Just when we thought the saying “Content is king” was gone for good, there it goes showing its sneaky little face again in the search engine optimization (SEO) world.
Bearing in mind also that “Content is queen,” it appears that content is, in fact, pretty danged important — so important that a new sub-industry has squeezed its way into the search engine world: SEO content writing.
Otherwise referred to as “SEO copywriting,” SEO content writing has a bad reputation for being chock-full of keywords and little else. Though this may be more of a stereotype than reality, there is something to be said for going beyond keywords to write high-quality content that attracts new customers AND is SEO-friendly.

What’s the deal with ‘high-quality’ content?

The focus is typically on “high-quality” content — a term that becomes more subjective by the minute. It leads to questions like
  • What really makes SEO content “high-quality?”
  • Is it measurable?
  • More importantly, can it be recreated again and again?
The standard formula of:
keyword research + good writing + on-page SEO = high-quality content
may not be the move anymore. It’s simply not enough. In fact, keywords may be even less important than we all think.

Beyond keyword research

Being consistent with great SEO content writing doesn’t mean it should be formulaic.
Depending too much on robust keyword research and on-page SEO will result in dry content that appeals more to search engines than it does your target audience. Mastering the art of SEO content writing can be the difference between attracting a few website visitors and creating dedicated customers
That all being said, there is a sweet spot between creative content and “content” as we know it. The key lies in going far beyond keyword research and really understanding how words can be used to both attract traffic and drive conversions.

1. Keyword research, the right way

Though this post is all about going beyond keywords, it’s worth addressing what level of keyword research should be done before hopping into content writing. Keywords are still a component of SEO content — but perhaps shouldn’t be as important a component as traditionally thought.
First, your approach to writing new content should fit in with your existing SEO strategy. This should be a no-brainer, but it is a frequent issue I see in SEO content.
For instance, many business owners and SEOs outsource copywriting with little collaboration with the writer on what keywords are to be used. And, even if keywords are provided, it is unlikely that the writer really understands the fundamentals of using keywords in their writing beyond “keyword density.” This results in content that is incohesive and not SEO-friendly.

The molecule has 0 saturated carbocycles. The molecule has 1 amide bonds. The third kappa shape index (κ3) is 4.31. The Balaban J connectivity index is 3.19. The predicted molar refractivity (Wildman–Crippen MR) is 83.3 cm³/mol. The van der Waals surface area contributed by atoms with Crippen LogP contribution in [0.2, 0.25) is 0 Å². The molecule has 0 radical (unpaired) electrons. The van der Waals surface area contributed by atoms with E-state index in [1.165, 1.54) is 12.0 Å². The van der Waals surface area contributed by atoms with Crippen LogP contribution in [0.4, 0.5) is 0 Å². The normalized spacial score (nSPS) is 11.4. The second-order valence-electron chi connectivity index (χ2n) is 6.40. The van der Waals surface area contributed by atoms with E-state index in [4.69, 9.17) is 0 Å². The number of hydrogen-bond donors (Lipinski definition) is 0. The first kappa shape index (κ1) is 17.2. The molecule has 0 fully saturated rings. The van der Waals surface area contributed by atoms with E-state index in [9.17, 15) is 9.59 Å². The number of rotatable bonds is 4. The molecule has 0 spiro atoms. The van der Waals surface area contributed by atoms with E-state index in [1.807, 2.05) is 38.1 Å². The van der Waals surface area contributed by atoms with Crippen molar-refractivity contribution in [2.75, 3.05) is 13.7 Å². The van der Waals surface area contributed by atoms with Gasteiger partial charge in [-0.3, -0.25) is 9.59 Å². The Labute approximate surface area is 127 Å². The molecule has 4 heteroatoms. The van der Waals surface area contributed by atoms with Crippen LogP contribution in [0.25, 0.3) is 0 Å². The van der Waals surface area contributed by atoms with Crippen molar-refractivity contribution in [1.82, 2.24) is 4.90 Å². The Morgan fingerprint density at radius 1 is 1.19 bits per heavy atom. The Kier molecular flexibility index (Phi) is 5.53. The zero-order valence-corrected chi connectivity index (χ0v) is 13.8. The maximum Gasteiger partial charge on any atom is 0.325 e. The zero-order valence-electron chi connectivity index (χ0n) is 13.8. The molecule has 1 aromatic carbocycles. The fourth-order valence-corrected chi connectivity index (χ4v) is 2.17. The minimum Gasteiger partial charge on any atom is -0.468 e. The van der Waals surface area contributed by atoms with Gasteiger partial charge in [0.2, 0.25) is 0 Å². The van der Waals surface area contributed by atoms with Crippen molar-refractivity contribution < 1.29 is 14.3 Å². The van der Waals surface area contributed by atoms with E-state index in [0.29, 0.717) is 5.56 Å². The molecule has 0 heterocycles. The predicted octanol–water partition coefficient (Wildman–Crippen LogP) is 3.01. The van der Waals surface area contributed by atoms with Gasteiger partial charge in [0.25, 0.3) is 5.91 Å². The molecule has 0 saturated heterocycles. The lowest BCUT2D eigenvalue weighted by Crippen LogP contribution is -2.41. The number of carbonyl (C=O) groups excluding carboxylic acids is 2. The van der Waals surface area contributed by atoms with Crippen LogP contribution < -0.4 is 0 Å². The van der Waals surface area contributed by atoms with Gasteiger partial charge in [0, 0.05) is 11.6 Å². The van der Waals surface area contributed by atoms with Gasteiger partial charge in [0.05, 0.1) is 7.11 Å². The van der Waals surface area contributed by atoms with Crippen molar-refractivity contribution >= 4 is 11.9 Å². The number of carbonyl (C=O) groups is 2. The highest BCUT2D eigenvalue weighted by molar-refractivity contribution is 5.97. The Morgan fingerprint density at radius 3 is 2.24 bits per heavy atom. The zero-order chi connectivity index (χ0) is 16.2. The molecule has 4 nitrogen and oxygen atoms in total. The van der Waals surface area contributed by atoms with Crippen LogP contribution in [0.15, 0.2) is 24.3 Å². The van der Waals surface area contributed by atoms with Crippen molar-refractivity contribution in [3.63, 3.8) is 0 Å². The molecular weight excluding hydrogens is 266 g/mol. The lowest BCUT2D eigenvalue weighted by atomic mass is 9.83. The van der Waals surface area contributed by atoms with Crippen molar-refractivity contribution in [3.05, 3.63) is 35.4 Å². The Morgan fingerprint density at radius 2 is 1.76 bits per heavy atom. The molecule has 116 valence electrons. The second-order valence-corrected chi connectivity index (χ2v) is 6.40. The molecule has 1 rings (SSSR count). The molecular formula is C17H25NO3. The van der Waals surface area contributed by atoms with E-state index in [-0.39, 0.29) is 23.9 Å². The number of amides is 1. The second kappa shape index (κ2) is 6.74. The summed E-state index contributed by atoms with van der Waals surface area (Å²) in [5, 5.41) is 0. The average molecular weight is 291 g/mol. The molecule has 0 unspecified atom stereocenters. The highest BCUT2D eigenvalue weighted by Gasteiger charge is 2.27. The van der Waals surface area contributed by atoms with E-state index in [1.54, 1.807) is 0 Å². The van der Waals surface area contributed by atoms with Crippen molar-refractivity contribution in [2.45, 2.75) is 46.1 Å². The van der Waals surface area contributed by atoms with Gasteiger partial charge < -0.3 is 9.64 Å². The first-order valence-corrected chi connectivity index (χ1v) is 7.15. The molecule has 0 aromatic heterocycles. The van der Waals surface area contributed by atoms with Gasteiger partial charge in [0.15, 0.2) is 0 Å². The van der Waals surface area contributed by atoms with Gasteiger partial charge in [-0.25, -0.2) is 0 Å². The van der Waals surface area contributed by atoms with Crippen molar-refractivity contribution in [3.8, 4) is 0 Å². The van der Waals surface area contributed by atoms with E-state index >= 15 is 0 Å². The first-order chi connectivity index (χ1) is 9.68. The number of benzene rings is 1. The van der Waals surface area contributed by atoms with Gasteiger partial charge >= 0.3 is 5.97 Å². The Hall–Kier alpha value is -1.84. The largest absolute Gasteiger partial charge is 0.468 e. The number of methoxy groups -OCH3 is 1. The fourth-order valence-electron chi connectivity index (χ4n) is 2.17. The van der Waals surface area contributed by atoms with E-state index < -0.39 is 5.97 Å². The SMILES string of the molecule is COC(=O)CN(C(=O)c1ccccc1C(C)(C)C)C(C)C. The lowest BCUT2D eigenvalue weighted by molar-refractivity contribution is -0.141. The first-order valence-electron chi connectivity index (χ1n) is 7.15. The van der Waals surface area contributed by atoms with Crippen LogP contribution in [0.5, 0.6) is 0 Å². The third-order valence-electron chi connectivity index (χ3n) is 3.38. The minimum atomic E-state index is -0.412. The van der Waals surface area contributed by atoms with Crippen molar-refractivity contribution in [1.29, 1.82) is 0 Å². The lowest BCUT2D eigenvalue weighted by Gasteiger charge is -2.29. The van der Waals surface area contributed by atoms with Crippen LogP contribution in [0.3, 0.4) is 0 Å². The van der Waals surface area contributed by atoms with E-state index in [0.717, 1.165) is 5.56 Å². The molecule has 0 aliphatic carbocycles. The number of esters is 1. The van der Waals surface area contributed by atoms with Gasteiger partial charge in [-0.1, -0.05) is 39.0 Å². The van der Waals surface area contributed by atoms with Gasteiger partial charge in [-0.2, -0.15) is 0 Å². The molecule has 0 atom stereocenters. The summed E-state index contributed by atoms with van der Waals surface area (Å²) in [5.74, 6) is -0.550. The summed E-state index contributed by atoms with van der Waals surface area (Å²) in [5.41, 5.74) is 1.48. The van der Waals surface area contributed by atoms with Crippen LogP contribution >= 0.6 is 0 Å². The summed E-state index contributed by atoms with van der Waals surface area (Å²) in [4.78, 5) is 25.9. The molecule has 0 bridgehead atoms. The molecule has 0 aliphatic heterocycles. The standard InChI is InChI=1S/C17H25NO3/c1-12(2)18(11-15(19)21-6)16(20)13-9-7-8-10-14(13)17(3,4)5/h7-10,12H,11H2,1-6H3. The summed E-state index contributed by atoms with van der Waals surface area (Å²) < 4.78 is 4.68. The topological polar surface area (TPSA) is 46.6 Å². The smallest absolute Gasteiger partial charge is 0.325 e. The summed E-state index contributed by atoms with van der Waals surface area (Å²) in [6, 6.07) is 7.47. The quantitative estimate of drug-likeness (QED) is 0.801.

Second, when it comes to performing keyword research for your new content, look beyond the data. Sure, SEO tools can tell us a lot in terms of search volume and competition level, but can they tell us what content is really engaging to users? Doing a Google search on your target terms and seeing what post titles come up and how many comments and even social shares they get will give you some ideas as to what content is drawing people in and enticing them to engage.
Finally, SEOs and copywriters alike can spend far too much time focusing on terms they think are relevant without stepping back to see the full picture.
Sure, your rankings may increase due to great SEO, but there are many other factors to consider. Is your audience reading through the entire post? Are they sharing it? Are they opting into your calls to action? These elements of your writing should be your main focus. Be sure to have an outline in place, along with your keyword research, to ensure that you aren’t skimming over what matters most: what is going to help you drive conversions.

2. Get organized

How often have you had a new content idea pop into your head and instantly put fingers on the keyboard?
As much as I am a fan of writing when you feel inspired, there needs to be a structure for your content from the very beginning. Content that is too “stream-of-consciousness” or unorganized simply doesn’t convert well. There is a difference between having a conversational tone and writing whatever comes into your brain. I’m here to say that there is a way to capture that creative flow, all while putting out content that works.